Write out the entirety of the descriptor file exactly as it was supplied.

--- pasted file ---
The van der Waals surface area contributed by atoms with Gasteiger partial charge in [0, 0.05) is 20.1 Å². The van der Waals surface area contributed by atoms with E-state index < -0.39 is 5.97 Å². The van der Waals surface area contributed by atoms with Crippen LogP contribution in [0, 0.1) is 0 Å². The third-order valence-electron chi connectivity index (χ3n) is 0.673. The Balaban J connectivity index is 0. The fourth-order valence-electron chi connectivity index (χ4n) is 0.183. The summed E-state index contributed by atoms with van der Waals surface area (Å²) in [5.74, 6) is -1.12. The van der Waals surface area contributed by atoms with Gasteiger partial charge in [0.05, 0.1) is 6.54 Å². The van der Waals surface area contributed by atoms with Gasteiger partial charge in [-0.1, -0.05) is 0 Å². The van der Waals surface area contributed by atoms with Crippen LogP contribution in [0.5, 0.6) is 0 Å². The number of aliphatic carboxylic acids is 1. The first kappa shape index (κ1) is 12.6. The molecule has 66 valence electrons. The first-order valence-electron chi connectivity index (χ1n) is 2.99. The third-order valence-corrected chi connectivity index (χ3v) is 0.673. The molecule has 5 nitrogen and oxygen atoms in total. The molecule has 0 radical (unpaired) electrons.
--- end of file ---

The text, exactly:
The van der Waals surface area contributed by atoms with Gasteiger partial charge in [0, 0.05) is 20.1 Å². The van der Waals surface area contributed by atoms with E-state index < -0.39 is 5.97 Å². The van der Waals surface area contributed by atoms with Crippen LogP contribution in [0, 0.1) is 0 Å². The third-order valence-electron chi connectivity index (χ3n) is 0.673. The Balaban J connectivity index is 0. The fourth-order valence-electron chi connectivity index (χ4n) is 0.183. The summed E-state index contributed by atoms with van der Waals surface area (Å²) in [5.74, 6) is -1.12. The van der Waals surface area contributed by atoms with Gasteiger partial charge in [0.05, 0.1) is 6.54 Å². The van der Waals surface area contributed by atoms with Gasteiger partial charge in [-0.1, -0.05) is 0 Å². The van der Waals surface area contributed by atoms with Crippen LogP contribution in [0.5, 0.6) is 0 Å². The number of aliphatic carboxylic acids is 1. The first kappa shape index (κ1) is 12.6. The molecule has 66 valence electrons. The first-order valence-electron chi connectivity index (χ1n) is 2.99. The third-order valence-corrected chi connectivity index (χ3v) is 0.673. The molecule has 5 nitrogen and oxygen atoms in total. The molecule has 0 radical (unpaired) electrons.